Upcoming book "Inside Apple" by Adam Lashinsky reveals that Apple HQ has a secret room dedicated for product packaging design and testing. The revelation isn't too surprising considering how elegantly packaged Apple products have been, but it confirms what lengths Apple goes to achieve that.
In a turn of events, Bookseller Barnes & Noble is apparently considering selling off its publishing division, Sterling Publishing, revealed by a leak today by the Wall Street Journal. The Journal said that B&N was in a search for possible customers, in hoping to focus more on their Nook product line and its core retail business. The bookshop has been publishing some of its own content since the 1970s, but only recently acquired Sterling in 2003 for approximately $115 million.
There's a book out there, ladies and gentlemen, that some might call a comic, but others will know better as a graphic novel, that contains information about the years between when Steve Jobs was fired from Apple leading up to when it rejoined the collective. What we've got here is a based on a true story (though not entirely true word-for-word) account of those years in graphic form, as compiled and created by a set of folks who took vast amounts of time speaking with the people closest to Jobs and the people he worked with during that time. In this book you'll gain a better understanding of what led Jobs to create, for example, the iPod wheel.
If you were sad that Borders closed this July, and with it all of the data on which books you purchased when, you may be in luck, because Barnes & Noble owns that data now. During the bankruptcy court which saw the sales of Borders assets across the board, personal data (preferences in reading material, DVDs, music, etc) of some 45 million Borders customers included, Barnes & Noble saw the opportunity and grabbed for it, and just this last week, that court approved such a sale. What does that mean, exactly? Will they now know everything about my LIFE? Not exactly.
The fine folks at Bookeen have revealed that they'll be releasing an ebook reader with a 6-inch Pearl E-ink display and a lovely 800MHz Cortex A8 CPU for the masses. This device will be Bookeen's fourth ereader device, and it's expected that the display will be the same as what's proven to be ultra-successful on the Sony Reader, Amazon Kindle, Barnes & Noble Nook, and the Kobo, that being the Neonode zForce touchscreen. Welcome back to the pack, Bookeen!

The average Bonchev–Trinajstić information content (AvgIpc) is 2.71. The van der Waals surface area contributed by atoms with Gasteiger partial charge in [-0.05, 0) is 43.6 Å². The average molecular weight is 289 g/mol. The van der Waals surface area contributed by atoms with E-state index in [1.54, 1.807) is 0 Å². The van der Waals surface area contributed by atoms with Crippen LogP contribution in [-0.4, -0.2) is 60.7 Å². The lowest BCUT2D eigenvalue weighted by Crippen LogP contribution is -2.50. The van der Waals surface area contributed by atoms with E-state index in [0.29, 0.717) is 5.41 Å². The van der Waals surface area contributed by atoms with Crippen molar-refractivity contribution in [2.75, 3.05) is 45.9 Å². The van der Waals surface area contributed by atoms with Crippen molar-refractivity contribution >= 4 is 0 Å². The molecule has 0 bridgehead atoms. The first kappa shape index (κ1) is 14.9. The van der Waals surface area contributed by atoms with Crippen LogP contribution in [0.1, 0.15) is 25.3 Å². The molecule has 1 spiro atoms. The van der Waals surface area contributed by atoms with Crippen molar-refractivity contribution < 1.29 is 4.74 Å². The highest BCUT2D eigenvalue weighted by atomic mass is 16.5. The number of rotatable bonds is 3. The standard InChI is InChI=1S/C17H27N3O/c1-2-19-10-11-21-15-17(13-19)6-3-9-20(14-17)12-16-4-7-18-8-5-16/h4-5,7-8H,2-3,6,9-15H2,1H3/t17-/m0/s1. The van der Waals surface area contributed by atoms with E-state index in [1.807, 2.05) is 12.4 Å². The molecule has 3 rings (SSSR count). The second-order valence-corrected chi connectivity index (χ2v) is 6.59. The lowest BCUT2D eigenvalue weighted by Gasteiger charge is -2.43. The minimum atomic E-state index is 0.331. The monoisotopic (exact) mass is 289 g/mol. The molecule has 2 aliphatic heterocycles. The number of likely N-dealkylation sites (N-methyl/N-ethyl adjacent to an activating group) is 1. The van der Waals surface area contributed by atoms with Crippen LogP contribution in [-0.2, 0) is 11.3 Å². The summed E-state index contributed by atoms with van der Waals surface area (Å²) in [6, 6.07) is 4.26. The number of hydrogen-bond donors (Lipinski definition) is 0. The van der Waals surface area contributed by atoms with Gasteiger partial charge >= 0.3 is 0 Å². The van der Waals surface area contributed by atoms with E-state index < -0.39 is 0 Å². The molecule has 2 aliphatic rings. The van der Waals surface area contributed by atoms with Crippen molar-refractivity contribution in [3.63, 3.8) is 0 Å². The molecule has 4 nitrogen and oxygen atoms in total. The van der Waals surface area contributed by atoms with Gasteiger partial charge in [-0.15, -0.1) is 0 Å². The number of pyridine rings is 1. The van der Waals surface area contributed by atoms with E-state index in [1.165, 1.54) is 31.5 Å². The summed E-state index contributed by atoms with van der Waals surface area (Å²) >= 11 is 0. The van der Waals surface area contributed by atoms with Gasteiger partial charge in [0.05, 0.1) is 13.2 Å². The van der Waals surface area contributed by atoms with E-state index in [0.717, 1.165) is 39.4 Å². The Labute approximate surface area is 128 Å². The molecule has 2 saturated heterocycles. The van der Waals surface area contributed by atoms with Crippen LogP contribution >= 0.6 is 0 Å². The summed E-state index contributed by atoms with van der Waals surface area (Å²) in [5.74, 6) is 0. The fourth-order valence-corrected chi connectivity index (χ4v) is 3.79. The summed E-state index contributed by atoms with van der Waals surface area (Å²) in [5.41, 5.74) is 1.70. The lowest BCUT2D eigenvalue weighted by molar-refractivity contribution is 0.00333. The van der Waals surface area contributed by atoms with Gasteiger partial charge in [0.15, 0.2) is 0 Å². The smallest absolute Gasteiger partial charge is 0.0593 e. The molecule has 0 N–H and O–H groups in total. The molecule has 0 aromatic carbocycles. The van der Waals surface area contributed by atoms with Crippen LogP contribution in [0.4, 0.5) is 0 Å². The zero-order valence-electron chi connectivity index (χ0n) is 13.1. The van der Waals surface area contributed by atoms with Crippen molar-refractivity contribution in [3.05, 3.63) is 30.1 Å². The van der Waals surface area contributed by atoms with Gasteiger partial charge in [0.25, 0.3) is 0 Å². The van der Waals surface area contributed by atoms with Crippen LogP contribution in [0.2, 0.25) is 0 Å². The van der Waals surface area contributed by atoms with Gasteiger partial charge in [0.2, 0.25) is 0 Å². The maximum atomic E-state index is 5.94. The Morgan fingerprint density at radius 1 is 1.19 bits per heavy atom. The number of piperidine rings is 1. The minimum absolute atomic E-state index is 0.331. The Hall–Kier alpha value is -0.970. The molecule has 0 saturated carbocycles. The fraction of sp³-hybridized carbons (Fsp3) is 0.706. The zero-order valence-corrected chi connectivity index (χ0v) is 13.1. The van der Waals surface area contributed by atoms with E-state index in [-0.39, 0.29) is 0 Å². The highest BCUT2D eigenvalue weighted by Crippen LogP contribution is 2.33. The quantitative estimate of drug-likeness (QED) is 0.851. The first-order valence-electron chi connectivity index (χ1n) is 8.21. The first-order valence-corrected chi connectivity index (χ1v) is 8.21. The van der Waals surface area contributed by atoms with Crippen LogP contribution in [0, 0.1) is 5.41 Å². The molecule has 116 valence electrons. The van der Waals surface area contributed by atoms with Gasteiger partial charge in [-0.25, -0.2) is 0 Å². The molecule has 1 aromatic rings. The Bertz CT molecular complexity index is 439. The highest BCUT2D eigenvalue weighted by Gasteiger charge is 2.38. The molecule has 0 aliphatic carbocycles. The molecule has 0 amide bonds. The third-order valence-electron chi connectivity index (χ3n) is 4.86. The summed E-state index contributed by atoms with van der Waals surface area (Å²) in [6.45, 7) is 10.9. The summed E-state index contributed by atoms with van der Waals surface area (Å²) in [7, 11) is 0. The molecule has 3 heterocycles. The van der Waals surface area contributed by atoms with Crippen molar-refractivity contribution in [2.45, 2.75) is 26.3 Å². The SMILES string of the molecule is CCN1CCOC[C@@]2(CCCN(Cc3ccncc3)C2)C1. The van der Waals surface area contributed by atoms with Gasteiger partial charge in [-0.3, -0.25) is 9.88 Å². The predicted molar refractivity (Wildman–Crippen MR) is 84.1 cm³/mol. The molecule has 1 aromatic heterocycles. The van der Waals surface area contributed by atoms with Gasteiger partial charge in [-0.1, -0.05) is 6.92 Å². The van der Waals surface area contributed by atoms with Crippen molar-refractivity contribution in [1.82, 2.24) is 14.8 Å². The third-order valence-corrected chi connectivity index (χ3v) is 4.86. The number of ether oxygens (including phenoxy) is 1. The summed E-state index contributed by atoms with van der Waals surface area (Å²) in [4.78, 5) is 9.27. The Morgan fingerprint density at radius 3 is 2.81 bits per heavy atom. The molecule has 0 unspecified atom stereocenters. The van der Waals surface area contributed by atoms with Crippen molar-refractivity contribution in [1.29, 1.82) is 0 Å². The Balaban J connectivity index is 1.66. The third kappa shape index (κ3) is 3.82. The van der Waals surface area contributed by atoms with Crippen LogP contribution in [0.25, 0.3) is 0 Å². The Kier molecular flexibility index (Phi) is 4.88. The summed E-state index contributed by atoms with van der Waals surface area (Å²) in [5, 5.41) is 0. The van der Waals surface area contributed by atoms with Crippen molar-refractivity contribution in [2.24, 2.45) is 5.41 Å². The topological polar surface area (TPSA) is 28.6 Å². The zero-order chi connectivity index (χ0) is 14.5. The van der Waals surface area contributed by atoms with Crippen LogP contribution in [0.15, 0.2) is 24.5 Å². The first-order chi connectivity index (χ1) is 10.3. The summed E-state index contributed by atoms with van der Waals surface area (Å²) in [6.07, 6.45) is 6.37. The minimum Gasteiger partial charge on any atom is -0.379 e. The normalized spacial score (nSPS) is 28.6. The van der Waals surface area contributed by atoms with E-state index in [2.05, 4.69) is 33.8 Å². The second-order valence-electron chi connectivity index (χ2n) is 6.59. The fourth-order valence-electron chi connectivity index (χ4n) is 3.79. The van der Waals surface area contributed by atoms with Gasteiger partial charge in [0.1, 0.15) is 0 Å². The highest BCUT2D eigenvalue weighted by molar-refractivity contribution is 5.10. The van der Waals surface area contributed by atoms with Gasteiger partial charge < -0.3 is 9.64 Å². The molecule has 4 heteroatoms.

Google announced today that it has updated the Android Market with new features that let you purchase books and movies while on your handset. These features have been available to Android Market on the web and will now work on all phones that have Android 2.2 or higher.
Earlier today a U.S. District Court in New York rejected Google’s book settlement with the Authors Guild and Association of American Publishers. The Amended Settlement Agreement (ASA) allowed Google to scan whatever books it wanted and index them online.
Just kidding, there's infinite content inside a universe that parallels our own, of course, and George Lucas will keep mining Star Wars until the end of time (even beyond his God-given human life.) Today there's a collection of Star Wars memorabilia unlike (to our knowledge) anything those people at the Star Wars camp have ever offered before. This is "Star Wars: Frames," a high-end celebration of exactly 1,416 frames from the 6 live-action Star Wars films. Every single one of these frames has supposedly been hand-picked by George Lucas himself, and each set comes hand-signed by big L as well.
Take a look at this, a bookshelf that you could potentially purchase from a store for about... oh... $10? So long that when heavy contents are placed along the center, it bends and arcs. Designer / artist Daniel Eatock saw this situation and decided to make the best out of it by grabbing all of his favorite books and placing them along the center in a perfect order, an order so perfect that the arc of the shelf and the height of each of the books perfectly compliment one another in harmony.
I had always thought that a bookstore had to buy all the books it sells upfront. Apparently, sometimes the books are given before they are paid for and the then the publishers get their money after the sale, which is how Borders operates. Borders, the second largest bookstore in the US, has announced that its financial woes are forcing it to delay payments to its publishers.